It’s likely you’re doing everything you can to provide a great experience when you’re face to face with your customers.

You often know their names, personal preferences, and you enjoy interacting with them.

After doing business with you, they leave with a smile.

What if you could extend that personal experience beyond those face-to-face interactions?

Email marketing can, and should, make your customers smile also.

Your customers want to you to personalize your messages.

Consider that 52 percent of consumers are likely to switch brands if a company doesn’t make an effort to personalize communications to them.

As someone who already knows your customers because of the relationships you have with them, you have a huge advantage over big business.

Make a simple shift, so your messages feel more personal.

A funny thing happens when it’s time to send an email to your customers, suddenly it becomes about marketing and sending an email blast.

You forget about the people at the other end of the inbox.

Instead, if you think about providing value to the person receiving your emails, you’ll extend those personal interactions and the great experiences your customers expect from you.

How can I get more personal with my customers?

How can make your emails feel more personal than ever?

First, you should write your messages as though you’re writing to one person. Your reader should feel as though you’re talking with them directly, not a group of people.

Mimic what the conversation would feel like if you were face to face with your best customer.

Secondly, time and relevance matter. To have the most significant impact, offers, information, and conversations should feel timely and relevant.

How to think about time and relevance.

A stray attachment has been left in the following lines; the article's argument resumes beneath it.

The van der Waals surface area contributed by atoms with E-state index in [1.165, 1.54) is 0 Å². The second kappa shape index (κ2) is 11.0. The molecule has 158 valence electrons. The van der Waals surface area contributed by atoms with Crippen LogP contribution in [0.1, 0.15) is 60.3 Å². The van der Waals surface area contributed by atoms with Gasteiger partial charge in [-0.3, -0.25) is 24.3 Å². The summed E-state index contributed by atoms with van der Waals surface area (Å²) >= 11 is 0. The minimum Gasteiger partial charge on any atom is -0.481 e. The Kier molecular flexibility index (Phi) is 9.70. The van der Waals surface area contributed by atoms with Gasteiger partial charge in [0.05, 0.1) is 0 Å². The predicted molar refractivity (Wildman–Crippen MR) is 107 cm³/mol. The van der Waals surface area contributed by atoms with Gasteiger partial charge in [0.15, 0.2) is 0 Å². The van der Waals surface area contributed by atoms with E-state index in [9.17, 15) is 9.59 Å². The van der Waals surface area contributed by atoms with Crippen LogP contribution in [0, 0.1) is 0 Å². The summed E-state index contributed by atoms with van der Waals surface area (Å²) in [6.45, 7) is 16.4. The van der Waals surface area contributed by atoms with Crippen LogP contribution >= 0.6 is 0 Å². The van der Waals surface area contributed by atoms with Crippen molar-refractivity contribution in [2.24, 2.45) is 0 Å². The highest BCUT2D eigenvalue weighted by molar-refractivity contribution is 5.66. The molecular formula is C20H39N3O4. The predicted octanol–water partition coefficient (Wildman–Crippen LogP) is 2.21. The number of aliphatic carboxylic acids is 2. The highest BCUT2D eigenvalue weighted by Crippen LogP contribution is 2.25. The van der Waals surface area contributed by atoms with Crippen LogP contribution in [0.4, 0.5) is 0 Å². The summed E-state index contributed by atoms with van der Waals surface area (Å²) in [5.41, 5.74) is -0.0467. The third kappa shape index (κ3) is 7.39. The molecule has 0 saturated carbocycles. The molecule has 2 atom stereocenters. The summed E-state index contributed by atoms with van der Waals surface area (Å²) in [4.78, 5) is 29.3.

If you send an email about purchasing a Christmas tree in June, your message isn’t going to feel timely or relevant.

The same holds true if you send an email about cat supplies to a dog owner.

But an email about Christmas trees after Thanksgiving and an email about cat supplies to cat owners start to feel more relevant to the person receiving them.

You can get more advanced with personalization too.

When someone purchases a product, an automated series of emails to help them make the most of the purchase makes sense and are valuable to the customer.

Or perhaps, if someone shows interest in a product or service by clicking a link in an email and you follow up with more information, those emails feel timely and relevant too.

Personalized emails work better.

When you move away from the blast mentality, you’ll find the results of your email marketing improve. You’ll get more opens, more clicks, and more business. These results come from getting more of the right messages to the right people at the right times.

Here’s the simplest way to personalize your email.

Dale Carnegie reminds us that “a person’s name is to that person the sweetest and most important sound in any language.”

You can use a person’s name in your subject line, the greeting of your email, or within the body of your email.

Can personalization like using someone’s name feel phony?

Yes, if you overdo it. Make sure you read your email out loud. Does it sound natural or too much? If you wouldn’t do it in real life, don’t do it in your email.

Get started in your next email.

Try using someone’s name in the subject line. You can run a subject line A/B test to see if the name has an impact on your email open rates.

Note on open rates: Apple’s Mail Privacy Protection feature, which was released on September 20th, 2021, has made email open rates less reliable. While historical open rate data can still provide valuable insights, we recommend marketers focus on other email marketing metrics, like click-through rates and conversions, when measuring their success going forward.

Here’s what you need to remember about personalization:

  • Write as if you’re talking to one person
  • Make sure your messages are timely and relevant
  • Using someone’s name is a simple place to start

Remember, think of email as a way to extend the personal experiences you already provide your customers, and you’ll put a smile on their faces. And more smiles mean more business.